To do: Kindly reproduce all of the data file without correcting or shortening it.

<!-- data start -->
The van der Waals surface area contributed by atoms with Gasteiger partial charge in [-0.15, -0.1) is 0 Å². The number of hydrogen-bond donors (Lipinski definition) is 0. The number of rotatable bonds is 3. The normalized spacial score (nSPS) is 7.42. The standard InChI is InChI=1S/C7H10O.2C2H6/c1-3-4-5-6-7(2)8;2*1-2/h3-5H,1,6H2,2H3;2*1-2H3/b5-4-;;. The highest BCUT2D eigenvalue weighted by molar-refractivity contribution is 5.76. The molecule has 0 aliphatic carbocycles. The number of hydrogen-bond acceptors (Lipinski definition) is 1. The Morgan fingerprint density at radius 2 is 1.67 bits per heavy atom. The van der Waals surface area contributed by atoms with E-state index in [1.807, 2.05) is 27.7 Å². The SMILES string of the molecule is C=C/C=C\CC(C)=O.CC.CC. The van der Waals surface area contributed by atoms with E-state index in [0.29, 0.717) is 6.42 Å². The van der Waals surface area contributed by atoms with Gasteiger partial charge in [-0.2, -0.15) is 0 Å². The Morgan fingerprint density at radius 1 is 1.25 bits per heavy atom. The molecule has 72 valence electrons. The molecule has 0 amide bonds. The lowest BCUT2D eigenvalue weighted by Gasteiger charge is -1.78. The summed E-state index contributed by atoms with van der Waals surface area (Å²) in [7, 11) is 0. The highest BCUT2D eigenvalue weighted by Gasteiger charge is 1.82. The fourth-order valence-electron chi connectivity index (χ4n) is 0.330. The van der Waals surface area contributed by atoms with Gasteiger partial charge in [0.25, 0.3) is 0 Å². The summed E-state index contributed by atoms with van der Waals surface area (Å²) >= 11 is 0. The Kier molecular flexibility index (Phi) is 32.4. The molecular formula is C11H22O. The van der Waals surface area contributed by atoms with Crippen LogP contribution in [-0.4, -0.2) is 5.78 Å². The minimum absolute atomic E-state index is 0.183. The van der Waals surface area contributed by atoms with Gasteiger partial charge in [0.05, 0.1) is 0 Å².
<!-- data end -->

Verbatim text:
The van der Waals surface area contributed by atoms with Gasteiger partial charge in [-0.15, -0.1) is 0 Å². The number of hydrogen-bond donors (Lipinski definition) is 0. The number of rotatable bonds is 3. The normalized spacial score (nSPS) is 7.42. The standard InChI is InChI=1S/C7H10O.2C2H6/c1-3-4-5-6-7(2)8;2*1-2/h3-5H,1,6H2,2H3;2*1-2H3/b5-4-;;. The highest BCUT2D eigenvalue weighted by molar-refractivity contribution is 5.76. The molecule has 0 aliphatic carbocycles. The number of hydrogen-bond acceptors (Lipinski definition) is 1. The Morgan fingerprint density at radius 2 is 1.67 bits per heavy atom. The van der Waals surface area contributed by atoms with E-state index in [1.807, 2.05) is 27.7 Å². The SMILES string of the molecule is C=C/C=C\CC(C)=O.CC.CC. The van der Waals surface area contributed by atoms with E-state index in [0.29, 0.717) is 6.42 Å². The van der Waals surface area contributed by atoms with Gasteiger partial charge in [-0.2, -0.15) is 0 Å². The Morgan fingerprint density at radius 1 is 1.25 bits per heavy atom. The molecule has 72 valence electrons. The molecule has 0 amide bonds. The lowest BCUT2D eigenvalue weighted by Gasteiger charge is -1.78. The summed E-state index contributed by atoms with van der Waals surface area (Å²) in [7, 11) is 0. The highest BCUT2D eigenvalue weighted by Gasteiger charge is 1.82. The fourth-order valence-electron chi connectivity index (χ4n) is 0.330. The van der Waals surface area contributed by atoms with Gasteiger partial charge in [0.25, 0.3) is 0 Å². The summed E-state index contributed by atoms with van der Waals surface area (Å²) >= 11 is 0. The Kier molecular flexibility index (Phi) is 32.4. The molecular formula is C11H22O. The van der Waals surface area contributed by atoms with Crippen LogP contribution in [-0.4, -0.2) is 5.78 Å². The minimum absolute atomic E-state index is 0.183. The van der Waals surface area contributed by atoms with Gasteiger partial charge in [0.05, 0.1) is 0 Å².